disturbances over the area next week with possible coastal low
development yet again when the larger western trough reaches the
East Coast by mid-week. Thermal profiles are of even lower
confidence - so went with straight rain/snow/mix for ptype next
week with daily chances for showers.


Aviation /07z Thursday through Monday/...
short term...VFR conditions this morning will gradually be
replaced with MVFR and localized IFR conditions in low clouds
this afternoon. These low clouds will linger in most areas
through Friday.

Long term...brief period of MVFR ceiling/IFR visible in shsn across the
north and perhaps into central Maine Friday night. Otherwise,
VFR under mostly sunny skies this weekend with gusty northwest winds
Friday night diminishing Saturday, turning northerly Sunday with
increasing clouds by Sunday evening. Nerly and possible onshore
flow develops Sunday night and Monday as a coastal low moves
neward just beyond the benchmark. This could produce restricted
ceilings at terminals over southern ME and New Hampshire. Forecast
confidence drops off a bit next week, however generally active
pattern keeps periodic chances for rain and snow showers with
associated restrictions for the foreseeable future.


short term...winds steadily increase through Friday and scas
have been issued as the southwesterly gradient increases with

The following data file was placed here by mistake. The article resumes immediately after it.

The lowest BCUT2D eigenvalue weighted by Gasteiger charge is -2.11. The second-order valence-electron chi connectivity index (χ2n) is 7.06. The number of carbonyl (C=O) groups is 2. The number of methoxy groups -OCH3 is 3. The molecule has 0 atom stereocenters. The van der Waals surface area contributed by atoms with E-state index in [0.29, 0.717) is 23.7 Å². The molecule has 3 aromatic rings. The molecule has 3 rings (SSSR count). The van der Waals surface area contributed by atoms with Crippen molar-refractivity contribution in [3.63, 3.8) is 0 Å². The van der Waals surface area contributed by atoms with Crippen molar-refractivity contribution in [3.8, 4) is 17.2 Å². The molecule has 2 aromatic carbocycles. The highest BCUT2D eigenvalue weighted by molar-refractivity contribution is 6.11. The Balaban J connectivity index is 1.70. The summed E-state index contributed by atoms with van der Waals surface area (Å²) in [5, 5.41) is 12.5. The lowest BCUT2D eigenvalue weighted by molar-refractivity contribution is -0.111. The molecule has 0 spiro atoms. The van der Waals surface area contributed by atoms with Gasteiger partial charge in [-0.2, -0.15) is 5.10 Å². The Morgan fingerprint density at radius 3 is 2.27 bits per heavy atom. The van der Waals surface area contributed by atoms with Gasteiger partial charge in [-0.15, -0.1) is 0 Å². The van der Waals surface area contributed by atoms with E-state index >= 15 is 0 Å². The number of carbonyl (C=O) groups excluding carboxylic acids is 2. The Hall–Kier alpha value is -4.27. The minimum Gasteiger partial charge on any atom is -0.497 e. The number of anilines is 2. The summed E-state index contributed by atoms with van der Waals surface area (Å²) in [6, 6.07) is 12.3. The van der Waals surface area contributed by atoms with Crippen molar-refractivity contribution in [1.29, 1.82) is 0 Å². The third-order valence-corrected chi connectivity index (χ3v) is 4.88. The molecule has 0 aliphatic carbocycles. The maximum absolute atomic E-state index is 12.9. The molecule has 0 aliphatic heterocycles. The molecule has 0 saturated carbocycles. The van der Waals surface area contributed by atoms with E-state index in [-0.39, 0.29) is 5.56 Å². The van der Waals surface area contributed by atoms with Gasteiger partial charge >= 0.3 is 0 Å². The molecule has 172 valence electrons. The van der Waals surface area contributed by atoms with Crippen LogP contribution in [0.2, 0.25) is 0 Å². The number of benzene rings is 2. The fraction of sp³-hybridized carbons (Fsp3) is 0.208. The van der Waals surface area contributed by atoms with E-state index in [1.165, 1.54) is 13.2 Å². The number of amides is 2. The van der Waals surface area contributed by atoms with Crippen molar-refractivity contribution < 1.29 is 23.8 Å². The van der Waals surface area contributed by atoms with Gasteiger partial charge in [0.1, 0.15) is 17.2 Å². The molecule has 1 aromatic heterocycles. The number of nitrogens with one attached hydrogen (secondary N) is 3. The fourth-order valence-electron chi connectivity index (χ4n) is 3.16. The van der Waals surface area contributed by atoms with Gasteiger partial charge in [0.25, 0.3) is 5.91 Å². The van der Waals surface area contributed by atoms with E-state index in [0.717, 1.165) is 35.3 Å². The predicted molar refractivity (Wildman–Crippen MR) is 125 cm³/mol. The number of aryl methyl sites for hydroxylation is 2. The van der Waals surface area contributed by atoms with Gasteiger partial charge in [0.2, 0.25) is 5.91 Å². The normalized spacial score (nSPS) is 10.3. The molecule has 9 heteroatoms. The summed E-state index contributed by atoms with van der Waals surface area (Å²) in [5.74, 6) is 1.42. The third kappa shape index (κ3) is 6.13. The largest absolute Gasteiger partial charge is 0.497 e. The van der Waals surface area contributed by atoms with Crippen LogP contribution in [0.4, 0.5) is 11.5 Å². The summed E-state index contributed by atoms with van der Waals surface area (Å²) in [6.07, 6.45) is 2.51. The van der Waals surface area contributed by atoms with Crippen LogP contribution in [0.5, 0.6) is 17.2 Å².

time late in the work week.

Long term...gales possible Friday evening into the overnight
period after cold front passage with strong northwest flow. Have held
off on headline issuance for now until confidence in timing and
strength increases. Late Sunday into Monday, the pressure
gradient tightens substantially over the Gulf of Maine with
easterly fetch lending to building seas. Modeled guidance
currently brings 10 ft or greater waves into the waters by mid-
Monday, decreasing that evening. Afterward, periods of Small Craft Advisory with
systems ebbing and flowing for the better part of next week.
Generally low confidence exists for that time period.


Gyx watches/warnings/advisories...
New Hampshire...none.
Marine...Small Craft Advisory from 6 am to 6 PM EST Friday for anz153.
Small Craft Advisory from 3 PM this afternoon to 6 PM EST
Friday for anz150-152-154.
Small Craft Advisory from 1 am to 6 PM EST Friday for anz151.